Boeing projects that the global coronavirus pandemic will result in 11% fewer new jets being delivered in the next decade compared to previous forecasts.
That’s about 2,200 fewer large aircraft built by all manufacturers, or 220 fewer per year on average. Those are mostly projected to be Airbus and Boeing jets but also include smaller regional jets and some built by up-and-coming competition in China.
The projection, part of Boeing’s annual 20-year forecast of total commercial jet industry demand, indicates the severity of the downturn in the aviation business, the challenges still ahead and a painfully slow path to recovery.
Boeing’s forecast, released Tuesday, assumes that the pandemic’s impact will hit hardest through the next three years.
Briefing journalists on the projections, Darren Hulst, vice president of commercial marketing at Boeing, said it will take that long for passenger traffic to recover to 2019 levels.
And he said it will be five years before traffic is back to where it would have been if COVID-19 hadn’t happened and the long-term trend of about 4% growth per year resumes.
For the past decade, passenger air traffic had been growing at about twice that pace and airlines were raking in cash. COVID-19 halted the boom.
Hulst said that annual passenger-traffic growth through 2024 will be about a third of what it had been in the boom decade — and starting from very depressed current traffic levels.
The latest International Air Transport Association (IATA) data shows passenger traffic in August down 75% worldwide compared to a year earlier. Domestic traffic was just less than half what it was in 2019, and international traffic was 12% of the level a year ago.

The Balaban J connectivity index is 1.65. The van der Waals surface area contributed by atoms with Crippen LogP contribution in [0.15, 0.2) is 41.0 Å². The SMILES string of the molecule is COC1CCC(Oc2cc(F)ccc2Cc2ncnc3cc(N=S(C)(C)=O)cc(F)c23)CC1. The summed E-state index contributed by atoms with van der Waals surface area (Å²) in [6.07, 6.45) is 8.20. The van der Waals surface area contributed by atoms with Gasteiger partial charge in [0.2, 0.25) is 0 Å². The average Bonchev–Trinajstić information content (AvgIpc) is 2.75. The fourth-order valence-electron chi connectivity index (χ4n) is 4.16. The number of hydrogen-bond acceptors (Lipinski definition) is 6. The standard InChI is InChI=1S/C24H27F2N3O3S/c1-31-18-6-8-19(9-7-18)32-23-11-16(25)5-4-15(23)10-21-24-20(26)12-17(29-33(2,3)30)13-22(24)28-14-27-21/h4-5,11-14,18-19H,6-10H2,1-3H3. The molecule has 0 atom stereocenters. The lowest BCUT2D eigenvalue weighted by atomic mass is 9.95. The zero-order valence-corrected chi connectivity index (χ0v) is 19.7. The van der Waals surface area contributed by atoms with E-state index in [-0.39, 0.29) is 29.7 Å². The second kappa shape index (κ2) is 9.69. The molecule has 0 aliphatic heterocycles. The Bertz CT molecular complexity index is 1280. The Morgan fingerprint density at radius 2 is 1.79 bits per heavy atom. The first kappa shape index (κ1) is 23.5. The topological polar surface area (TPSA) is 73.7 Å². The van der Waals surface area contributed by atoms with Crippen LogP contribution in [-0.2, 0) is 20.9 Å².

Difficult as the downturn is for all jetmakers, analysts believe Boeing’s relative position in the market means it may feel more pain than rival Airbus.
Longtime aviation analyst Richard Aboulafia of the Teal Group pointed to Airbus’s A321neo as a jet likely to lead the recovery as airlines seek to slash costs by flying international routes with smaller, long-range single-aisle jets that are much cheaper to operate than widebody airplanes like the 787 or the 777.
“It looks like that one segment will outperform all the others during the downturn,” Aboulafia said in an interview, adding that since Boeing shelved its plan to develop a new mid-market-size airplane, “it simply doesn’t have a product that serves that market effectively.”
Looking beyond the downturn
Boeing’s annual market analysis would normally have been released at the Farnborough Air Show in England in the summer. That show was canceled and Boeing took time to recalculate, factoring in the impact of the drastic pandemic-driven downturn.
Boeing Chief Strategy Officer Marc Allen stressed Boeing’s confidence in a long-term recovery.
“While this year has been unprecedented in terms of its disruption to our industry, we believe that aerospace and defense will overcome these near-term challenges, return to stability and emerge with strength,” Allen said in a statement.
Hulst predicted an inevitable, if slow, recovery for the air travel industry, based on how it took previous shocks in stride — including the 9/11 attacks in 2001, the outbreak of the SARS pandemic in Asia in 2003 and the hit from the global financial crisis in 2008.
The downturn this time is far deeper than anything before and so recovery will take longer, Hulst said, yet “the industry will prove resilient again.”
Over the full 20 years — and excluding the smaller regional jet category, so counting only aircraft of the size built by Boeing — Boeing projects total deliveries of 40,680 new commercial jets worldwide through 2039, down 2.7% from the 41,800 in last year’s 20-year forecast.
This smaller percentage drop in deliveries over 20 years reflects Boeing’s confidence that the fundamentals of the aviation market make certain an eventual return to pre-pandemic levels of air travel. Hulst cited the tens of millions of jobs globally that depend on trade and tourism.